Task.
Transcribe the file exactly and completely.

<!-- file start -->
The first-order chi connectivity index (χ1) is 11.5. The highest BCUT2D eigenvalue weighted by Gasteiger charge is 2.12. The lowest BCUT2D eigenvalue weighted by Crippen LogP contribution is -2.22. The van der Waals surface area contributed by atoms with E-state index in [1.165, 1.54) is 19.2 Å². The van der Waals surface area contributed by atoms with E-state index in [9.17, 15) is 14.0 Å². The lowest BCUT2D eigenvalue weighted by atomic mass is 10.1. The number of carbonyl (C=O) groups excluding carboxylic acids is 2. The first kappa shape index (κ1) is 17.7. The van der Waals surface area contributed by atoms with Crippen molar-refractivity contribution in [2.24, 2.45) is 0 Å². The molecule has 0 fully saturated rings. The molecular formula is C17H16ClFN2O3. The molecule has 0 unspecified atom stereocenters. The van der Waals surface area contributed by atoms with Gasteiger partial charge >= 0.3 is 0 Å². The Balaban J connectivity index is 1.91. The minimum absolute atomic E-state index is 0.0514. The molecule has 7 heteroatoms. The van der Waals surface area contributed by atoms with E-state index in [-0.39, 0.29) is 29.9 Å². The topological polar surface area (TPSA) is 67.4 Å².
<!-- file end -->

The first-order chi connectivity index (χ1) is 11.5. The highest BCUT2D eigenvalue weighted by Gasteiger charge is 2.12. The lowest BCUT2D eigenvalue weighted by Crippen LogP contribution is -2.22. The van der Waals surface area contributed by atoms with E-state index in [1.165, 1.54) is 19.2 Å². The van der Waals surface area contributed by atoms with E-state index in [9.17, 15) is 14.0 Å². The lowest BCUT2D eigenvalue weighted by atomic mass is 10.1. The number of carbonyl (C=O) groups excluding carboxylic acids is 2. The first kappa shape index (κ1) is 17.7. The van der Waals surface area contributed by atoms with Crippen molar-refractivity contribution in [2.24, 2.45) is 0 Å². The molecule has 0 fully saturated rings. The molecular formula is C17H16ClFN2O3. The molecule has 0 unspecified atom stereocenters. The van der Waals surface area contributed by atoms with Gasteiger partial charge >= 0.3 is 0 Å². The Balaban J connectivity index is 1.91. The minimum absolute atomic E-state index is 0.0514. The molecule has 7 heteroatoms. The van der Waals surface area contributed by atoms with E-state index in [-0.39, 0.29) is 29.9 Å². The topological polar surface area (TPSA) is 67.4 Å².